Sirens & Gavels

Thieves trim tail hair from Mont. horses

This Sept. 26, 2010 photo provided by Bob Riley shows a horse, Sam, whose tail has been cut, on the Riley farm near Dillon, Mont. At least two southwest Montana horse owners are reporting thieves trotted off with tail hair from their horses. Such hair can be valuable to makers of handcrafted horse bridles or other items or used as tail extensions for show horses. (.(AP Photo/Bob Riley))
This Sept. 26, 2010 photo provided by Bob Riley shows a horse, Sam, whose tail has been cut, on the Riley farm near Dillon, Mont. At least two southwest Montana horse owners are reporting thieves trotted off with tail hair from their horses. Such hair can be valuable to makers of handcrafted horse bridles or other items or used as tail extensions for show horses. (.(AP Photo/Bob Riley))

BOZEMAN, Mont. (AP) — At least two southwest Montana horse owners are reporting thieves trotted off with tail hair from their horses.

Such hair can be valuable to makers of handcrafted horse bridles or other items or used as tail extensions for show horses.

Sandy O'Rourke tells the Bozeman Daily Chronicle that someone entered a Three Forks corral on Oct. 17 and cut off the tail hair of two horses and part of the mane of a third horse. The hair was cut off below the bony section of the tail. The horses were not injured.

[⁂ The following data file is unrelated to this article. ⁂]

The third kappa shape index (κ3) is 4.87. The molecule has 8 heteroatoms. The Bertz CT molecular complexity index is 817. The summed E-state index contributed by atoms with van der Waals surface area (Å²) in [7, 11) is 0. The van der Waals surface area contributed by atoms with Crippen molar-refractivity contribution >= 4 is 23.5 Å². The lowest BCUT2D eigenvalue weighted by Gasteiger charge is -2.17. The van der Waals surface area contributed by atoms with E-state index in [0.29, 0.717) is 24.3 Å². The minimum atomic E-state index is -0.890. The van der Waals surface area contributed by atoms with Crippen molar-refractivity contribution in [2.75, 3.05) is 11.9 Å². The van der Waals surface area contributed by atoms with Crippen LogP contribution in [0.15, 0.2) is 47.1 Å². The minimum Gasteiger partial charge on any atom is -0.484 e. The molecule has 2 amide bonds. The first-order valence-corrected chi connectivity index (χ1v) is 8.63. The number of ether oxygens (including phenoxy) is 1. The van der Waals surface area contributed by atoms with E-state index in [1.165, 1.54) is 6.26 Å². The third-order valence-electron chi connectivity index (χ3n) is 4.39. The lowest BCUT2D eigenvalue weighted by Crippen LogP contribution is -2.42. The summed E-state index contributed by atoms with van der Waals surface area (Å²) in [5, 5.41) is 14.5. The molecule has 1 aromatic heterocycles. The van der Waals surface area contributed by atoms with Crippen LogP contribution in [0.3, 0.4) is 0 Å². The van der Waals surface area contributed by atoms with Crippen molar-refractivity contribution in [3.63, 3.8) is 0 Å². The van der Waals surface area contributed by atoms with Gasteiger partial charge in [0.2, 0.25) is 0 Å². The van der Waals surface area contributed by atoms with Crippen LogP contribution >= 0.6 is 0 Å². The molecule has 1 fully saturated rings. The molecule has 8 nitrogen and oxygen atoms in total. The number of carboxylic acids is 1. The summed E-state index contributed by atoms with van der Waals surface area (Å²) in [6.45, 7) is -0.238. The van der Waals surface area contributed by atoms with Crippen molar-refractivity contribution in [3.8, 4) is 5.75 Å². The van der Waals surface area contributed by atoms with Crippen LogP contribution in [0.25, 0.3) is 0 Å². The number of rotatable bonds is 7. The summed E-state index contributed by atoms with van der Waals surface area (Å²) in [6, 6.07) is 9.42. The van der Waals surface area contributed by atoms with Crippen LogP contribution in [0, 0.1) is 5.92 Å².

In Dillon, Bob and Connie Riley are offering a $500 reward for information leading to whoever snipped the tail off their horse about a month ago.

"They took everything from his tail bone down to the ground," O'Rourke said of her white appaloosa, Luke. "So they took probably a good 4 or 5 feet."

She said they also lopped the tail off her friend's black-and-white spotted appaloosa and black hair from the mane of a third horse (one horse, Sam, is pictured above). The Riley's Morgan horse is missing auburn tail hair.

In both cases, the owners say the horses are gentle, used to people and easy to approach.

Bob Riley said he has given Beaverhead County Sheriff Steve Donner the descriptions of two pickup trucks and license plates, but no one has been arrested.

"We put our corrals on top of our land to keep our animals away from the roads and possible abuse," Riley wrote in an e-mail to The Associated Press on Wednesday. "In the end that made it possible for the thieves not be noticed."

Riley said an unbroken rescue mare foiled a second attempted theft on his property.

"Too bad she didn't stomp them," he wrote.




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